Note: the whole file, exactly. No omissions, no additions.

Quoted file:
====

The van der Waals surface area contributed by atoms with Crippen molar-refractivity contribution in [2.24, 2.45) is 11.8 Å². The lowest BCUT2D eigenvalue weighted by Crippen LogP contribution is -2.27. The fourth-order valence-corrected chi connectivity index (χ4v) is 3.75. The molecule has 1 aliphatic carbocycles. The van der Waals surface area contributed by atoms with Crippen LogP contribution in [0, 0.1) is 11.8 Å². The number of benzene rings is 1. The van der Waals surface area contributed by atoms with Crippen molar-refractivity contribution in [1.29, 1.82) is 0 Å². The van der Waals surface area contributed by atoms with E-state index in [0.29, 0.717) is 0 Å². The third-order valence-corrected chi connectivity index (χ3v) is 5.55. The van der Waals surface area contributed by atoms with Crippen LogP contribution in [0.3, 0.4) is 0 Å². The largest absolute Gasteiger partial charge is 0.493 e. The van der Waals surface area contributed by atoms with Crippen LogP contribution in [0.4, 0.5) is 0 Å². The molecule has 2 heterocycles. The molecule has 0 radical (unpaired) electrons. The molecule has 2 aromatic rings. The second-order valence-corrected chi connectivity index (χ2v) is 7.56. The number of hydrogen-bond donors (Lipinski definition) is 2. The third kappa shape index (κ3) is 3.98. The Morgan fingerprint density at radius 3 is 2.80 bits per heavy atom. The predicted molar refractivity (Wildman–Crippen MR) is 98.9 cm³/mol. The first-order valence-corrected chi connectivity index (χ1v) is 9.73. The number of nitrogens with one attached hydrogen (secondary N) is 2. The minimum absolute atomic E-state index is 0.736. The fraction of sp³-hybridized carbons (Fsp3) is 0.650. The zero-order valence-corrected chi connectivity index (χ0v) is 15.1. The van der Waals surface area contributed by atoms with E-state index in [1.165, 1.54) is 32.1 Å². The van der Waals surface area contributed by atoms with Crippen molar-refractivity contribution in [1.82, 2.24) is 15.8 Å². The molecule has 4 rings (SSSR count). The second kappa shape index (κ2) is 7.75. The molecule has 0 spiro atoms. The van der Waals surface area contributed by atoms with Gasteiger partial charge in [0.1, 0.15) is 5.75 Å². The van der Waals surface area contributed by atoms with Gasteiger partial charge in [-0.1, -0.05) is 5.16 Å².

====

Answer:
The van der Waals surface area contributed by atoms with Crippen molar-refractivity contribution in [2.24, 2.45) is 11.8 Å². The lowest BCUT2D eigenvalue weighted by Crippen LogP contribution is -2.27. The fourth-order valence-corrected chi connectivity index (χ4v) is 3.75. The molecule has 1 aliphatic carbocycles. The van der Waals surface area contributed by atoms with Crippen LogP contribution in [0, 0.1) is 11.8 Å². The number of benzene rings is 1. The van der Waals surface area contributed by atoms with Crippen molar-refractivity contribution in [1.29, 1.82) is 0 Å². The van der Waals surface area contributed by atoms with E-state index in [0.29, 0.717) is 0 Å². The third-order valence-corrected chi connectivity index (χ3v) is 5.55. The van der Waals surface area contributed by atoms with Crippen LogP contribution in [0.3, 0.4) is 0 Å². The largest absolute Gasteiger partial charge is 0.493 e. The van der Waals surface area contributed by atoms with Crippen LogP contribution in [0.4, 0.5) is 0 Å². The molecule has 2 heterocycles. The molecule has 0 radical (unpaired) electrons. The molecule has 2 aromatic rings. The second-order valence-corrected chi connectivity index (χ2v) is 7.56. The number of hydrogen-bond donors (Lipinski definition) is 2. The third kappa shape index (κ3) is 3.98. The Morgan fingerprint density at radius 3 is 2.80 bits per heavy atom. The predicted molar refractivity (Wildman–Crippen MR) is 98.9 cm³/mol. The first-order valence-corrected chi connectivity index (χ1v) is 9.73. The number of nitrogens with one attached hydrogen (secondary N) is 2. The minimum absolute atomic E-state index is 0.736. The fraction of sp³-hybridized carbons (Fsp3) is 0.650. The zero-order valence-corrected chi connectivity index (χ0v) is 15.1. The van der Waals surface area contributed by atoms with E-state index in [1.165, 1.54) is 32.1 Å². The van der Waals surface area contributed by atoms with Crippen molar-refractivity contribution in [1.82, 2.24) is 15.8 Å². The molecule has 4 rings (SSSR count). The second kappa shape index (κ2) is 7.75. The molecule has 0 spiro atoms. The van der Waals surface area contributed by atoms with Gasteiger partial charge in [0.1, 0.15) is 5.75 Å². The van der Waals surface area contributed by atoms with Gasteiger partial charge in [-0.1, -0.05) is 5.16 Å².